Governors of the Federal Reserve System. This authority is scheduled to 
be transferred to the CFPB on the ``designated transfer date,'' which 
is set as July 21, 2011.\3\
    \3\ 75 FR 57,252 (Sept. 20, 2010).
    With respect to the fourth condition, Sec.  210.5(b)(5)(i)(D) 
provides that the issuer must comply with the rules implementing the 
EFTA ``as amended.'' Treasury notes that, as of the designated transfer 
date, the CFPB will be authorized to prescribe rules, as well as issue 
interpretations and guidance, implementing the provisions of the EFTA 
(other than section 920 of the EFTA).\4\ In addition, the requirements 
under the EFTA are enforceable by the Federal banking agencies, the 
Federal Trade Commission, and other Federal agencies, including the 
CFPB, subject to several provisions of the Consumer
[[Page 80339]]
Financial Protection Act of 2010.\5\ Treasury expects that, as the 
requirements under the EFTA that apply to a payroll card account may be 
amended or interpreted from time to time, the CFPB and the agencies 
charged with enforcing the EFTA--not Treasury--also will be in the 
position to administer the requirements under this Sec.  
    \4\ See Public Law 111-203, Sec.  1075 (amending the EFTA to 
allow the Board to prescribe rules relating to interchange 
transaction fees for electronic debit transactions).
    \5\ See, e.g., Public Law 111-203, Sec. Sec.  1025-1026 
(governing the enforcement authorities of the CFPB and a prudential 
regulator with respect to a depository institution and, depending on 
the size of that institution, its affiliates).
    Section 210.5(b)(5)(ii) prohibits a person or entity from issuing a 
card that receives Federal payments in violation of these requirements. 
Moreover, any financial institution violates this regulation if the 
institution maintains an account for or on behalf of an issuer of a 
prepaid card that receives Federal payments if that issuer violates 
this subsection. As discussed above, we will refer violations of the 
regulation to the appropriate regulatory bodies.
    Section 210.5(b)(5)(iii) provides that the term ``payroll card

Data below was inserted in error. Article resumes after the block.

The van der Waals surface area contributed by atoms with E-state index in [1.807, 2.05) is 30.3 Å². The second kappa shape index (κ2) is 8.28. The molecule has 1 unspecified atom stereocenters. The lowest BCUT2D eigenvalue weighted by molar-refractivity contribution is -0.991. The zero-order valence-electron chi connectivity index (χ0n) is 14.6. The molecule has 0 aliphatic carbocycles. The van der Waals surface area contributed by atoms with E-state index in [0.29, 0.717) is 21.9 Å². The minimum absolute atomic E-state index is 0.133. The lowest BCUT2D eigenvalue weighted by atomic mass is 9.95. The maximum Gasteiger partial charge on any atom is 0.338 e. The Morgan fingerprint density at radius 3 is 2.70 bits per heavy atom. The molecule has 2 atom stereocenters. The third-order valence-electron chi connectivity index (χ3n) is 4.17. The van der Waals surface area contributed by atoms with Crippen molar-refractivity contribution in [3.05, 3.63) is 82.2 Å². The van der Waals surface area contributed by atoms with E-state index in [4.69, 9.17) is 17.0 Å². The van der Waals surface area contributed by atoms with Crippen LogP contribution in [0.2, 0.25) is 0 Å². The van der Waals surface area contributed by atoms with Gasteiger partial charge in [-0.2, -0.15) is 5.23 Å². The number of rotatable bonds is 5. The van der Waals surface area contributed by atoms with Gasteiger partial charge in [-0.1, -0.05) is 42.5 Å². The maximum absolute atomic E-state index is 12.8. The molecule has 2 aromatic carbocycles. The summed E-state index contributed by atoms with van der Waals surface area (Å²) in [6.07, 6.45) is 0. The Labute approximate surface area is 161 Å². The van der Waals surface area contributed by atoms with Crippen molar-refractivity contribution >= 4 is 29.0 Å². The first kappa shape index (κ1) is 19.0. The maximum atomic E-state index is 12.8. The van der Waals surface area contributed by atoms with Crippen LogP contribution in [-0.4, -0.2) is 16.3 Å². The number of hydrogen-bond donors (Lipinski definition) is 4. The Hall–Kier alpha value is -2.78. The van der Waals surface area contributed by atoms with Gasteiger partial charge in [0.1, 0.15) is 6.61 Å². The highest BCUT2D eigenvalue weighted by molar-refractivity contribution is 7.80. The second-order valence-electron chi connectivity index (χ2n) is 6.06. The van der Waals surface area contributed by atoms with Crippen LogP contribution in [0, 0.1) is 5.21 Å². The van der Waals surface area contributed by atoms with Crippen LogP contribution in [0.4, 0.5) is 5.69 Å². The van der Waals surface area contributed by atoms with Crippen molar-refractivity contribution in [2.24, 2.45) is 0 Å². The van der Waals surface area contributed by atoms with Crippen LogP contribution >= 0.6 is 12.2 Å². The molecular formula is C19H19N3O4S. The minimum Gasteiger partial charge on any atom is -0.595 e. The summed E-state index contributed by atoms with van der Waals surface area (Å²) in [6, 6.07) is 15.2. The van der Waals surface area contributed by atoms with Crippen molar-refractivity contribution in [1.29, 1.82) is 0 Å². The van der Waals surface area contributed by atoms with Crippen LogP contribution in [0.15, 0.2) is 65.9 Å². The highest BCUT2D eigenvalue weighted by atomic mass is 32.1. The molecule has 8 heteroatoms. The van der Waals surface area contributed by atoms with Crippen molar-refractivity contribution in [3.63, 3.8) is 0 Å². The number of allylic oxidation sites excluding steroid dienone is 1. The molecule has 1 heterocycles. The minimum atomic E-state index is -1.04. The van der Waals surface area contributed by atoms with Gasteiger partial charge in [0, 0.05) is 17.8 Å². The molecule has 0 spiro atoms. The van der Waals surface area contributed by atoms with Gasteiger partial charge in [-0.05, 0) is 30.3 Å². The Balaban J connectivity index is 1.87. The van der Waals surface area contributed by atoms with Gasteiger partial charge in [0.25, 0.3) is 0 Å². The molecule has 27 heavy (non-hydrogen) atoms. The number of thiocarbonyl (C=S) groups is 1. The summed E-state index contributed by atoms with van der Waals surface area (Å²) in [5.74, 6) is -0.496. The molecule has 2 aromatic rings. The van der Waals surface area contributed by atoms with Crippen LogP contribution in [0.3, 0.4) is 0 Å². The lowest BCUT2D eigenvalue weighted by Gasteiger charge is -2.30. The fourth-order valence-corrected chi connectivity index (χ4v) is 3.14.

account'' has the same meaning as that term is defined for purposes of 
the rules implementing the EFTA. The term ``prepaid card'' means a 
card, code, or other means of access to funds of a recipient. The term 
``issuer'' means a person or entity that issues a prepaid card.
V. Procedural Requirements
Request for Comment on Plain Language
    Executive Order 12866 requires each agency in the Executive branch 
to write regulations that are simple and easy to understand. We invite 
comment on how to make the interim final rule clearer. For example, you 
may wish to discuss: (1) Whether we have organized the material to suit 
your needs; (2) whether the requirements of the rule are clear; or (3) 
whether there is something else we could do to make this rule easier to 
Regulatory Planning and Review
    The Office of Management and Budget (OMB)'s Office of Information 
and Regulatory Affairs (OIRA) designates the interim final rule as a 
``significant regulatory action'' as defined in Executive Order 12866. 
While Treasury has not conducted a regulatory impact analysis that 
comports with the requirements of OMB Circular A-4, Treasury is 
providing some preliminary information about the current industry 
practices, and potential costs and benefits of this rule. Treasury 
believes that many issuers of the prepaid cards are already providing 
some consumer protection. We seek comment on the degree to which 
consumer protection is already provided by prepaid debit card issuers; 
the changes the issuers would undertake to provide the level of 
consumer protection specified in this rulemaking; and the costs 
associated with providing these additional protections.
    In addition, Treasury believes that once prepaid cards provide the 
specified consumer protections, these cards will be used in novel ways. 
An example of this is receiving tax refunds on these prepaid cards. 
Given that there were approximately 45 million tax refund checks issued 
in FY 2010, assuming $1 per check processing fee on the part of the 
Federal government, and assuming that all Federal tax refunds are 
processed through prepaid cards, the reduction in costs to the Federal 
government for processing these checks could be approximately $45 
million. Therefore, Treasury seeks information from the public 
regarding other ways in which these prepaid cards will be used to 
receive Federal payments across different types of consumers.
    Depending upon the comments received on the interim final rule, 
Treasury may produce a Regulatory Impact Analysis that comports with 
the requirements of Circular A-4 in its final rule.
Regulatory Flexibility Act Analysis
    Because no notice of proposed rulemaking is required, the 
provisions of the Regulatory Flexibility Act (RFA) (5 U.S.C. 601 et 
seq.) do not apply. Even if the RFA did apply, we have considered the 
potential impact of this rule on small entities and hereby certify that